Nintendo 3DS is a handheld console revealed in the 16th Electronic Entertainment Expo in 2010 by Nintendo Research and Engineering, a Japanese multinational video game company in Kyoto, competing with PlayStation Vita in the eighth generation of game consoles. Nintendo 3DS is made available globally in March 2011 after the released on the Japan Market in February of the same year. But after a bitter initial sale, Nintendo lessened the price from 249 USD to 169 USD, and offer a promotional package of a free ten Nintendo Entertainment System games and free ten GBA games to those who will purchase the Nintendo 3DS at the original launch price.
Nintendo 3DS' main CPU is a dual-core ARM11 MP Core processor clocked at 266 MHz. The dual-core processor is designed to divide the work of the CPU, one for the operating system, and the other one is assigned to the games and application, making both systems runs smoothly at the same time. The console also has a single-core ARM9 processor that allowing both Nintendo DS and DSi backward compatibility. Nintendo 3DS uses a PICA200 that runs at 133 MHz for its GPU. For the system's memory, a 128 MB of RAM operates the console consisting of FCRAM that was produced by Fujitsu with a bandwidth of 3.2 Gigabytes per second.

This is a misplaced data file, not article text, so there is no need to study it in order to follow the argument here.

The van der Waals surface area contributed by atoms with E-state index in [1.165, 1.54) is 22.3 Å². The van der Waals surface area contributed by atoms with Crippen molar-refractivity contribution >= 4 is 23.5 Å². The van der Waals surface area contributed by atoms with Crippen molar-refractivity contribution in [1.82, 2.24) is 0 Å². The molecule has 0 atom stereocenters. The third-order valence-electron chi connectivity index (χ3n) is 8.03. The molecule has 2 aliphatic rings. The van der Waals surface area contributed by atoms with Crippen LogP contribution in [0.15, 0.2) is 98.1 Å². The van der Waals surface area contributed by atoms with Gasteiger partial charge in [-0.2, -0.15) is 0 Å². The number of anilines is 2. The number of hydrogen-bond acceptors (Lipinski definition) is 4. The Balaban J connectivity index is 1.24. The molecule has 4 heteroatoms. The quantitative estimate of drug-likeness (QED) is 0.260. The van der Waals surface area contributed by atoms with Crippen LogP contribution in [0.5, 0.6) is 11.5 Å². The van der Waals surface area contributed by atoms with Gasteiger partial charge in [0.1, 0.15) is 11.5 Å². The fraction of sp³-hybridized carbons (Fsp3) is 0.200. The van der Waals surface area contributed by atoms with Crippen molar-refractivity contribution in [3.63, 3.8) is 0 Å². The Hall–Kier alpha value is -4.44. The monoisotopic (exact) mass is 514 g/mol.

The console has two distinctive screens that create a "glasses-free" three-dimensional effect. There are also three camera sensors installed in the system, two cameras on the outside of the device for capturing 3D photos and 3D videos and, one camera on the topmost screen facing the user. Nintendo 3DS includes a 2GB eMMC flash memory and expandable via an SD memory card. The console also supports wireless internet connectivity and an infrared port on the rear of it.
Nintendo 3DS is pre-installed with numerous applications such as the Internet Browser, YouTube, Netflix, Nintendo Video, Hulu Plus, and Swapnote.
As of September 2018, Nintendo has traded a total of 75.54 million copies of Nintendo 3DS globally.